The Small Cap Blend style ranks eleventh out of the twelve fund styles as detailed in my Style Rankings for ETFs and Mutual Funds report. It gets my Dangerous rating, which is based on aggregation of ratings of 24 ETFs and 644 mutual funds in the Small Cap Blend style as of April 22, 2014. Prior reports on the best & worst ETFs and mutual funds in every sector and style are here.
Figures 1 and 2 show the five best and worst-rated ETFs and mutual funds in the style. Not all Small Cap Blend style ETFs and mutual funds are created the same. The number of holdings varies widely (from 24 to 2512), which creates drastically different investment implications and ratings. The best ETFs and mutual funds allocate more value to Attractive-or-better-rated stocks than the worst, which allocate too much value to Neutral-or-worse-rated stocks.
To identify the best and avoid the worst ETFs and mutual funds within the Small Cap Blend style, investors need a predictive rating based on (1) stocks ratings of the holdings and (2) the all-in expenses of each ETF and mutual fund. Investors need not rely on backward-looking ratings. My fund rating methodology is detailed here.
Investors should not buy any Small Cap Blend ETFs or mutual funds because none get an Attractive-or-better rating. If you must have exposure to this style, you should buy a basket of Attractive-or-better rated stocks and avoid paying undeserved fund fees. Active management has a long history of not paying off.
Figure 1: ETFs with the Best & Worst Ratings – Top 5
Sources: New Constructs, LLC and company filings
Click here to see the five ETFs that are excluded from Figure 1 because their total net assets (TNA) are below $100 million and do not meet our liquidity standards.
Figure 2: Mutual Funds with the Best & Worst Ratings – Top 5
Sources: New Constructs, LLC and company filings
Boston Trust & Walden Funds: Walden Mid Cap Fund (WAMFX) and Quaker Investment Trust: Quaker Small-Cap Value Fund (QSVIX) are excluded from Figure 2 because their total net assets (TNA) are below $100 million and do not meet our liquidity standards.
State Street SPDR Russell 2000 Low Volatility ETF (SMLV) is my top-rated Small Cap Blend ETF and Virtus Equity Trust: Virtus Quality Small-Cap Fund (PXQSX) is my top-rated Small Cap Blend mutual fund. SMLV earns my Dangerous rating and PXQSX earns my Very Dangerous rating.
iShares Micro-Cap ETF ( IWC) is my worst-rated Small Cap Blend ETF and Pacific Advisors Fund Inc: Small Cap Value Fund (PASMX) is my worst-rated Small Cap Blend mutual fund. IWC earns my Dangerous rating and PASMX earns my Very Dangerous rating.
Figure 3 shows that 243 out of the 2615 stocks (over 8% of the market value) in Small Cap Blend ETFs and mutual funds get an Attractive-or-better rating. However, 0 out of 24 Small Cap Blend ETFs and 0 out of 644 Small Cap Blend mutual funds get an Attractive-or-better rating.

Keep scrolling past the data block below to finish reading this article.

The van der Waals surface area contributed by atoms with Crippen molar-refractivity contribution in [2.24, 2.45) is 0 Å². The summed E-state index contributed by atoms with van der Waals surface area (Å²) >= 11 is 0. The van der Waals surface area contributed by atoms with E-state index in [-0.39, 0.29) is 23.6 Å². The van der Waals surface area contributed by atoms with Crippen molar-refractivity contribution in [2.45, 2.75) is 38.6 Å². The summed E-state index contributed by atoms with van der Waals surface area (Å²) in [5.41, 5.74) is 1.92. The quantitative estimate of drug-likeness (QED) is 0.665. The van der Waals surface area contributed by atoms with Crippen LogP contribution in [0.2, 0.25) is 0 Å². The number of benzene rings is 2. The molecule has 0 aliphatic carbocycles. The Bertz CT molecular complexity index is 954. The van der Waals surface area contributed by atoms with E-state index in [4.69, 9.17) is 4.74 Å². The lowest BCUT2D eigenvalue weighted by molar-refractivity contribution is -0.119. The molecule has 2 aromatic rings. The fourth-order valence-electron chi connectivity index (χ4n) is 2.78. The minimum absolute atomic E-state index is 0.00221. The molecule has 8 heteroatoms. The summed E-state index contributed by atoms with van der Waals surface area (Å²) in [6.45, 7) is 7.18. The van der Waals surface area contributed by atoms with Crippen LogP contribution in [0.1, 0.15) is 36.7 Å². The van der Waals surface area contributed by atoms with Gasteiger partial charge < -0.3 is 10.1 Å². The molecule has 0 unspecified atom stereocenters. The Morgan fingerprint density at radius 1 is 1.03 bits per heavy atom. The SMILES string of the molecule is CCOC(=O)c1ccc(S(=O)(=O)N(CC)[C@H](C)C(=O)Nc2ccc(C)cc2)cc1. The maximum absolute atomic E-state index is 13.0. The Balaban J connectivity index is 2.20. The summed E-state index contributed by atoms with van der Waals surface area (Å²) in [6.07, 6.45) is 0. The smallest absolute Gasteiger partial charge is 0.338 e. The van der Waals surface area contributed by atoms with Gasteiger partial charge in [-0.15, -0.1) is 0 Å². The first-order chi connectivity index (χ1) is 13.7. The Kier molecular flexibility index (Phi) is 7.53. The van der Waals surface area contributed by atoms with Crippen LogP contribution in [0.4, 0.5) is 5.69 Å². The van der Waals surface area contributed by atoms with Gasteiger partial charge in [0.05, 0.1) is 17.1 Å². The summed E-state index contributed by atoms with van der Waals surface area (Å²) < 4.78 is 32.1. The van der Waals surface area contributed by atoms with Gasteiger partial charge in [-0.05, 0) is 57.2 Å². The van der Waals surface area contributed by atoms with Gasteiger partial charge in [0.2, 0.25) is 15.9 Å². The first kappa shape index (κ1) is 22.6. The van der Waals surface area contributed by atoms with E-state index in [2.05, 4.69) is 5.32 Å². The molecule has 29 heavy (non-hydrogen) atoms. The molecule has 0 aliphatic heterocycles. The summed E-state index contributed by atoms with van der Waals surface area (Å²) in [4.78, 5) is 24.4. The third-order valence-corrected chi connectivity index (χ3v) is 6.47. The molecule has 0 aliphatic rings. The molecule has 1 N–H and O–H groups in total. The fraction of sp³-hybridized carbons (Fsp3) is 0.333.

The takeaways are: mutual fund managers allocate too much capital to low-quality stocks and Small Cap Blend ETFs hold poor quality stocks.
Figure 3: Small Cap Blend Style Landscape For ETFs, Mutual Funds & Stocks
Investors need to tread carefully when considering Small Cap Blend ETFs and mutual funds, as no ETFs or mutual funds in the Small Cap Blend style allocate enough value to Attractive-or-better-rated stocks to earn an Attractive rating. Investors looking for exposure to this investment style would be better suited with individual stocks.
Syntel Inc. (SYNT) is one of my favorite stocks held by Small Cap Blend ETFs and mutual funds and earns my Very Attractive rating. SYNT has grown after-tax profits (NOPAT) by 19% compounded annually over the past decade, including 22% growth last year. This solid growth has helped SYNT earn a top quintile return on invested capital (ROIC) of 54%. Despite its impressive growth, the stock remains cheap. At its current price of ~$80/share, SYNT has a price to economic book value (PEBV) ratio of 1.2. This ratio implies the market expects SYNT to grow NOPAT by no more than 20% for the remaining life of the company. Given the fact that SYNT has grown NOPAT by nearly 20% a year for the past decade, such a low expectation seems unwarranted.
Swift Transportation (SWFT) is one of my least favorite stocks held by Small Cap Blend ETFs and mutual funds and earns my Very Dangerous rating. SWFT has seen fairly stagnant profits since its IPO in 2010, as NOPAT has grown by just 4% compounded annually, and ROIC has held steady at 8.5%. Despite this lack of growth, the stock is up almost 130% since the IPO. This disconnect between the stagnant profits and the surging stock has led to SWFT being significantly overvalued. In order to justify its current valuation of ~$25/share, SWFT would need to grow NOPAT by 15% compounded annually for 23 years. There is nothing in SWFT’s track record to suggest that it’s capable of that kind of long-term profit growth.
Figures 4 and 5 show the rating landscape of all Small Cap Blend ETFs and mutual funds.
My Style Rankings for ETFs and Mutual Funds report ranks all styles and highlights those that offer the best investments.
Figure 4: Separating the Best ETFs From the Worst Funds
Figure 5: Separating the Best Mutual Funds From the Worst Funds
Review my full list of ratings and rankings along with reports on all 24 ETFs and 644 mutual funds in the Small Cap Blend style.
To protect your portfolio from the worst ETFs and mutual funds, click here for a free trial.
Kyle Guske II contributed to this report.
Disclosure: David Trainer owns SYNT. David Trainer and Kyle Guske II receive no compensation to write about any specific stock, sector, style or theme.